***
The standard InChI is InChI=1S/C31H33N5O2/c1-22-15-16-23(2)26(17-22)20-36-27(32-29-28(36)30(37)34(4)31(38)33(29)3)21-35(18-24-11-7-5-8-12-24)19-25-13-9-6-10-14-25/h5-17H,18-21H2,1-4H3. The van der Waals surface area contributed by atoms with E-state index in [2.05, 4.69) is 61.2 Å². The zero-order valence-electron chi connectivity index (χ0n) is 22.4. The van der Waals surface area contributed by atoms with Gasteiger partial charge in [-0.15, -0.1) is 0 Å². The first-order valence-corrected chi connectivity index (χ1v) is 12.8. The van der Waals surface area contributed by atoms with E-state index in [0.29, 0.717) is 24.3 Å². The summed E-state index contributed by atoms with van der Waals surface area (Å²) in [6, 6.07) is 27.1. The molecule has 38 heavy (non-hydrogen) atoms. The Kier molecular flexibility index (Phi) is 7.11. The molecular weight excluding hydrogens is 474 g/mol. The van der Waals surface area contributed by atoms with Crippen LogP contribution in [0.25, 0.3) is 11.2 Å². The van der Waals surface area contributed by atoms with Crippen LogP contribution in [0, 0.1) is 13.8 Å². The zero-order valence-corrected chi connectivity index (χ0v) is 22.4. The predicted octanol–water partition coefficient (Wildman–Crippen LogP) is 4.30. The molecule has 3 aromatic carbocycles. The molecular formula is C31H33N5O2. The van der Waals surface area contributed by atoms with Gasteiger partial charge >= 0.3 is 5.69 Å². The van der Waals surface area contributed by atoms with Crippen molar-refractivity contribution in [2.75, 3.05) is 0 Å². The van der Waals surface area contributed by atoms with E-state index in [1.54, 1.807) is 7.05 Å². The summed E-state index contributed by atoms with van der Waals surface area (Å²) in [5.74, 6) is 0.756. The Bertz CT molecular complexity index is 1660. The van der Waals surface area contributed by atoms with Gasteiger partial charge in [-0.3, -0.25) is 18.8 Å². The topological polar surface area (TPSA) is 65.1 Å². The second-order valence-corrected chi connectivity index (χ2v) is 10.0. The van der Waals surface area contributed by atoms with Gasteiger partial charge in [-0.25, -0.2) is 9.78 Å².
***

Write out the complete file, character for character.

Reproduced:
The standard InChI is InChI=1S/C31H33N5O2/c1-22-15-16-23(2)26(17-22)20-36-27(32-29-28(36)30(37)34(4)31(38)33(29)3)21-35(18-24-11-7-5-8-12-24)19-25-13-9-6-10-14-25/h5-17H,18-21H2,1-4H3. The van der Waals surface area contributed by atoms with E-state index in [2.05, 4.69) is 61.2 Å². The zero-order valence-electron chi connectivity index (χ0n) is 22.4. The van der Waals surface area contributed by atoms with Gasteiger partial charge in [-0.15, -0.1) is 0 Å². The first-order valence-corrected chi connectivity index (χ1v) is 12.8. The van der Waals surface area contributed by atoms with E-state index in [0.29, 0.717) is 24.3 Å². The summed E-state index contributed by atoms with van der Waals surface area (Å²) in [6, 6.07) is 27.1. The molecule has 38 heavy (non-hydrogen) atoms. The Kier molecular flexibility index (Phi) is 7.11. The molecular weight excluding hydrogens is 474 g/mol. The van der Waals surface area contributed by atoms with Crippen LogP contribution in [0.25, 0.3) is 11.2 Å². The van der Waals surface area contributed by atoms with Crippen LogP contribution in [0, 0.1) is 13.8 Å². The zero-order valence-corrected chi connectivity index (χ0v) is 22.4. The predicted octanol–water partition coefficient (Wildman–Crippen LogP) is 4.30. The molecule has 3 aromatic carbocycles. The molecular formula is C31H33N5O2. The van der Waals surface area contributed by atoms with Gasteiger partial charge >= 0.3 is 5.69 Å². The van der Waals surface area contributed by atoms with Crippen molar-refractivity contribution in [2.75, 3.05) is 0 Å². The van der Waals surface area contributed by atoms with E-state index in [1.54, 1.807) is 7.05 Å². The summed E-state index contributed by atoms with van der Waals surface area (Å²) in [5.74, 6) is 0.756. The Bertz CT molecular complexity index is 1660. The van der Waals surface area contributed by atoms with Gasteiger partial charge in [-0.3, -0.25) is 18.8 Å². The topological polar surface area (TPSA) is 65.1 Å². The second-order valence-corrected chi connectivity index (χ2v) is 10.0. The van der Waals surface area contributed by atoms with Gasteiger partial charge in [-0.25, -0.2) is 9.78 Å².